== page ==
Commonwealth Local Government Forum

Youth participation in local government

09 September 2021

The importance of ensuring that youth inclusion is enshrined in the practices of all councils and local government was the unanimous view at the third, and final Dialogue this week, as part of the Connecting the Dots project. Again, in line with the project funded by UK Aid, through the Jo Cox Memorial Fund, the issue of youth was focused on the four countries of Eswatini, Lesotho, Zambia and Zimbabwe. 

More importantly are the views on how youth involvement can be promoted and sustained, particularly when 60% of the Commonwealth’s 2.4 billion population is under the age of 30.

As the important work towards achieving the SDGs continues, there has never been a more appropriate time to involve, and hear from young people in the development of our communities. The webinar’s facilitator, Gender Links' Monitoring & Evaluation Officer, Tapiwa Zvaraya, set the scene by explaining that, although this joint CLGF – Gender Links project is nearing an end, it is vital to look at ways of sustaining youth involvement in local government and service delivery, to ensure local services meet the needs of young people. How can we provide support, not just financially, but in terms of human and social support? 

Masetetsane Nkhaba, from the Ministry of Local Government in Lesotho, kicked off the presentations by explaining that Lesotho has held a service day for young people. He stressed, however, that this dialogue was a real wake-up call, in terms of the urgency in involving young people in local government; and the great need to formalise strategies to ensure youth involvement. He went on to describe Lesotho’s ‘Gateway approach’, which is a guide for channeling issues through the districts for local delivery. He explained the requirement for at least 10% of all job vacancies to be filled by youth.  He stressed that it was particularly important to have youth involvement in health-related issues and gender-based violence; and to develop other sector-specific areas where young people are put firmly at the centre of planning. Local government must be able to keep track of service delivery needs.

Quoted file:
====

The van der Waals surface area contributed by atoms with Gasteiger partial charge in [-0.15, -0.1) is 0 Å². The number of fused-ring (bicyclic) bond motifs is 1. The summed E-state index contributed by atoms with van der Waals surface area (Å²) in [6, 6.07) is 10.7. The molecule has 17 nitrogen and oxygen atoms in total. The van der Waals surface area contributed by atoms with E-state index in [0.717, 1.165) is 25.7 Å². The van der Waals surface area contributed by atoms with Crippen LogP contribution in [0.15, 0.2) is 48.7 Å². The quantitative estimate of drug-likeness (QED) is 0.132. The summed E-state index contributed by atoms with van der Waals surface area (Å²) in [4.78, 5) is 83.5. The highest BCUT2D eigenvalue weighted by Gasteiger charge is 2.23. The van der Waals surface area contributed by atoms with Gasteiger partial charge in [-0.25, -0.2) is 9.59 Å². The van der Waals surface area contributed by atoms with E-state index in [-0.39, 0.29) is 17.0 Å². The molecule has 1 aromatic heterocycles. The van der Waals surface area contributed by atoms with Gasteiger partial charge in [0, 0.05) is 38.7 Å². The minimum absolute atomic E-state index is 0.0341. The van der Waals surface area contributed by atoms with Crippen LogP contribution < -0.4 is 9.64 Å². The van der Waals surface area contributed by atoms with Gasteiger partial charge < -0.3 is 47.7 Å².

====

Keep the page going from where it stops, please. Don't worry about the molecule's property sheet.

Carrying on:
Josephine Kapinga, from Zambia’s local government association – LGAZ - agreed with these sentiments and the need for young people to understand more about local government services to be able to input. Zambia has several youth friendly platforms in which to raise issues and give feedback. Youth must be engaged in planning and implementation when councils are making these important decisions that directly affect them, and their futures. She said there is a good youth element to local politics in Zambia, but more structures, like youth councils, must be created to involve young people in all development issues, and to participate in all programmes. Local government must take ownership of this and build the capacity of youth to make meaningful contributions. She raised the issue of e-governance and extending it beyond the realms of WhatsApp, to suit the advanced techno-competences of youth. Junior councillor peer learning is also a helpful tool and formulating deliberate policies to enable young people.

The Executive Director of Zimbabwe’s National Junior Councils’ Association, Shingirirai Chikazhe, described how his organisation had a mandate to lobby and advocate for youth service delivery. Involving young people in the local service areas that affect them the most – for example, education, youth care, infrastructure and leisure facilities - is the most sensible thing to do, because of their experiences and understanding. He stressed the need for more youth involvement in budgeting and planning, including young councillors taking part in discussions around the areas and services that they think need improvement. Many young people are taking on junior mayoral positions, which are quite senior roles.